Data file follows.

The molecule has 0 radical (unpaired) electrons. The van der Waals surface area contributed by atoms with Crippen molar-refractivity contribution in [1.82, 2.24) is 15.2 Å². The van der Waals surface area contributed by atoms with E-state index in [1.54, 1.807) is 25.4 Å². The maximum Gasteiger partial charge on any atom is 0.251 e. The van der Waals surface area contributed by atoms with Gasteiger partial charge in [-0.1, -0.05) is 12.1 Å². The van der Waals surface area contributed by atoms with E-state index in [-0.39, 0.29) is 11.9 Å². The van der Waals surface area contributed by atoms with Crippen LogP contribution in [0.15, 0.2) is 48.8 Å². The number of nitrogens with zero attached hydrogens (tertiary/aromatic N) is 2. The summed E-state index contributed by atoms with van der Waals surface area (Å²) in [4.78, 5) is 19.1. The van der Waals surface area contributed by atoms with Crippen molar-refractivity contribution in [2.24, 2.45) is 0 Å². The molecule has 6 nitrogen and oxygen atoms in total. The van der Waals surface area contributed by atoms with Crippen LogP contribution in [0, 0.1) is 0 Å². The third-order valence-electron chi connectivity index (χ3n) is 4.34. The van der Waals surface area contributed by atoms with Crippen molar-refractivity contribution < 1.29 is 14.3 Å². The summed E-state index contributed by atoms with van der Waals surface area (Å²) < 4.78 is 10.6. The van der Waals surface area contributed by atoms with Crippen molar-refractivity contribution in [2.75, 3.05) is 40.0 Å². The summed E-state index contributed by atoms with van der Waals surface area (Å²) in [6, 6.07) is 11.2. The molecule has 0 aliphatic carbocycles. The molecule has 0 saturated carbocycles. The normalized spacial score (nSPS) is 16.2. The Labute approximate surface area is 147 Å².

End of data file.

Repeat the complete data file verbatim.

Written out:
The molecule has 0 radical (unpaired) electrons. The van der Waals surface area contributed by atoms with Crippen molar-refractivity contribution in [1.82, 2.24) is 15.2 Å². The van der Waals surface area contributed by atoms with E-state index in [1.54, 1.807) is 25.4 Å². The maximum Gasteiger partial charge on any atom is 0.251 e. The van der Waals surface area contributed by atoms with Gasteiger partial charge in [-0.1, -0.05) is 12.1 Å². The van der Waals surface area contributed by atoms with E-state index in [-0.39, 0.29) is 11.9 Å². The van der Waals surface area contributed by atoms with Crippen LogP contribution in [0.15, 0.2) is 48.8 Å². The number of nitrogens with zero attached hydrogens (tertiary/aromatic N) is 2. The summed E-state index contributed by atoms with van der Waals surface area (Å²) in [4.78, 5) is 19.1. The van der Waals surface area contributed by atoms with Crippen molar-refractivity contribution in [2.24, 2.45) is 0 Å². The molecule has 6 nitrogen and oxygen atoms in total. The van der Waals surface area contributed by atoms with Crippen LogP contribution in [0, 0.1) is 0 Å². The third-order valence-electron chi connectivity index (χ3n) is 4.34. The van der Waals surface area contributed by atoms with Crippen molar-refractivity contribution < 1.29 is 14.3 Å². The summed E-state index contributed by atoms with van der Waals surface area (Å²) < 4.78 is 10.6. The van der Waals surface area contributed by atoms with Crippen molar-refractivity contribution in [2.75, 3.05) is 40.0 Å². The summed E-state index contributed by atoms with van der Waals surface area (Å²) in [6, 6.07) is 11.2. The molecule has 0 aliphatic carbocycles. The molecule has 0 saturated carbocycles. The normalized spacial score (nSPS) is 16.2. The Labute approximate surface area is 147 Å².